Things have a way of repeating themselves. This is especially true in Italy, where politics have been stuck in a time loop for the past 40 years.
For Italians, recent drama surrounding the imminent collapse of their government is merely part of the political routine.
Earlier this month, former Prime Minister and convicted tax felon Silvio Berlusconi pulled his party’s support from the coalition supporting Italy’s technocrat government. He claimed that Italy was on the “brink of the abyss” and was “in need” of his return to politics.
Never mind his abrupt resignation from government last November, forced by financial turmoil stemming from his refusal to countenance necessary reform. The technocrat government has been governing since.
Well, he’s changed since then, right? Wrong.
Berlusconi still believes printing money is a substitute for reform. He told Rai Uno in an interview today Italy should leave the Euro to print its own currency if the European Central Bank continues its resistance to lowering interest rates, which already are at historic lows.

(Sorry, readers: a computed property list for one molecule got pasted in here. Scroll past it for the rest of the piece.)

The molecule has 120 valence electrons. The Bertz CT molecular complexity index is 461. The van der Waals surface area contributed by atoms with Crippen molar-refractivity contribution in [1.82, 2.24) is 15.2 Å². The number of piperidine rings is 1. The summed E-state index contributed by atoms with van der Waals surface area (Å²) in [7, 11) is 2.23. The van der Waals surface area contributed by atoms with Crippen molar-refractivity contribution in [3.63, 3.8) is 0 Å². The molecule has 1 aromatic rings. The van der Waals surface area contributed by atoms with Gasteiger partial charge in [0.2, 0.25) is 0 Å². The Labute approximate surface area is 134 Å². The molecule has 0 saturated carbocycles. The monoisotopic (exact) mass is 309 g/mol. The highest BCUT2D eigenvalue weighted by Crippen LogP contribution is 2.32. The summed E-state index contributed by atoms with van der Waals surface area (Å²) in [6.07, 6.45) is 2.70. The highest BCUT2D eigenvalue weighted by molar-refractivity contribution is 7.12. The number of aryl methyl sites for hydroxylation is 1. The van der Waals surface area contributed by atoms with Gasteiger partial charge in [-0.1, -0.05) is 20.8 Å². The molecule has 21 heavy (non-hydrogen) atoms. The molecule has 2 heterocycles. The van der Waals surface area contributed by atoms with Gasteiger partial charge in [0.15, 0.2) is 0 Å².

Instead of reforming Italy’s rigid labor markets and broken legal system (which most likely will allow Berlusconi to appeal his tax fraud conviction until the statute of limitations makes the entire case moot), he views the printing press as the means to restore Italian competitiveness.
This is the cowards’ way out. Berlusconi, and Italian politicians in general, simply do not have the courage to stand up to Italy’s entrenched special interests that have benefitted from economically ruinous legislation for decades. More cheap credit puts off this inevitable confrontation for a little while, but Italy will have to face it eventually — and at a higher cost because of all the procrastination.
This is the problem with Italian politics. The cycle of political grandstanding followed by inaction on reform has been repeating itself since the 1970s.
In the EU Observer, I explain how Italy’s never-ending political time loop has led to its economic stagnation. The bottom line:
Until Italian leaders gain the courage to take on the special interests that have gorged at the public trough for decades, the best thing they can do is stay as far away from government as possible.
Read the whole article here.